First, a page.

ICD-10-CM Code N36.4

Urethral functional and muscular disorders

Version 2021 Non-Billable Code

Not Valid for Submission

N36.4 is a "header" nonspecific and non-billable code code, consider using a code with a higher level of specificity for a diagnosis of urethral functional and muscular disorders. The code is NOT valid for the year 2021 for the submission of HIPAA-covered transactions.

ICD-10:N36.4
Short Description:Urethral functional and muscular disorders
Long Description:Urethral functional and muscular disorders

Consider the following ICD-10 codes with a higher level of specificity:

  • N36.41 - Hypermobility of urethra
  • N36.42 - Intrinsic sphincter deficiency (ISD)
  • N36.43 - Combined hypermobility of urethra and intrinsic sphincter deficiency
  • N36.44 - Muscular disorders of urethra

Tabular List of Diseases and Injuries

The Tabular List of Diseases and Injuries is a list of ICD-10 codes, organized "head to toe" into chapters and sections with guidance for inclusions, exclusions, descriptions and more. The following references are applicable to the code N36.4:

Use Additional Code

Use Additional Code
The “use additional code” indicates that a secondary code could be used to further specify the patient’s condition. This note is not mandatory and is only used if enough information is available to assign an additional code.
  • code to identify associated urinary stress incontinence N39.3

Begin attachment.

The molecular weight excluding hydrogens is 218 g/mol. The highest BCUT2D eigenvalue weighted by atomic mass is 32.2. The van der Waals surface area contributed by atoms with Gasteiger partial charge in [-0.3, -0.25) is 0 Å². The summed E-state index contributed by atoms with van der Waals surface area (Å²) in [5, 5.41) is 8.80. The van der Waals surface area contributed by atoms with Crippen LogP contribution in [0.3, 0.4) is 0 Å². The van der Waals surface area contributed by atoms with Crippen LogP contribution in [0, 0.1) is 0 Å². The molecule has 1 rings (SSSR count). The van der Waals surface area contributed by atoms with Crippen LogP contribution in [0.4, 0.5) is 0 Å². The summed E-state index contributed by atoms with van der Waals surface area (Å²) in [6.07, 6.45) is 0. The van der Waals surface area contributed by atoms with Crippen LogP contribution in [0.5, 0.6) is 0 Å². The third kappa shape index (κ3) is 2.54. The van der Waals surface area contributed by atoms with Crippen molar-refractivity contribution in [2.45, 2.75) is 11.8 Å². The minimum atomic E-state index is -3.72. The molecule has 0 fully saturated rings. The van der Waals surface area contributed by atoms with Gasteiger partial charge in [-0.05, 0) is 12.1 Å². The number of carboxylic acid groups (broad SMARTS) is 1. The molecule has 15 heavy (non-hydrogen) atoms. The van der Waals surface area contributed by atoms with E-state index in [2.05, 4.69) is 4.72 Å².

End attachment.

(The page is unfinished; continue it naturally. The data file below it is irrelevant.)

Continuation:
Code Classification

  • Diseases of the genitourinary system (N00–N99)
    • Other diseases of the urinary system (N30-N39)
      • Other disorders of urethra (N36)

Code History

  • FY 2016 - New Code, effective from 10/1/2015 through 9/30/2016
    (First year ICD-10-CM implemented into the HIPAA code set)
  • FY 2017 - No Change, effective from 10/1/2016 through 9/30/2017
  • FY 2018 - No Change, effective from 10/1/2017 through 9/30/2018
  • FY 2019 - No Change, effective from 10/1/2018 through 9/30/2019
  • FY 2020 - No Change, effective from 10/1/2019 through 9/30/2020
  • FY 2021 - No Change, effective from 10/1/2020 through 9/30/2021

Information for Patients


Urethral Disorders

The urethra is the tube that allows urine to pass out of the body. In men, it's a long tube that runs through the penis. It also carries semen in men. In women, it's short and is just above the vagina. Urethral problems may happen due to aging, illness, or injury. They include

  • Urethral cancer - a rare cancer that happens more often in men
  • Urethral stricture - a narrowing of the opening of the urethra
  • Urethritis - inflammation of the urethra, sometimes caused by infection

Urethral problems may cause pain or difficulty passing urine. You may also have bleeding or discharge from the urethra.

Doctors diagnose urethral problems using different tests. These include urine tests, x-rays and an examination of the urethra with a scope called a cystoscope. Treatment depends on the cause of the problem. It may include medicines and, in severe cases, surgery.

  • Chlamydial infections - male (Medical Encyclopedia)
  • Epispadias (Medical Encyclopedia)
  • Meatal stenosis (Medical Encyclopedia)
  • Self catheterization - female (Medical Encyclopedia)
  • Self catheterization - male (Medical Encyclopedia)
  • Traumatic injury of the bladder and urethra (Medical Encyclopedia)
  • Urethral discharge culture (Medical Encyclopedia)
  • Urethral stricture (Medical Encyclopedia)
  • Urethritis (Medical Encyclopedia)
  • Urinary Retention - NIH (National Institute of Diabetes and Digestive and Kidney Diseases)

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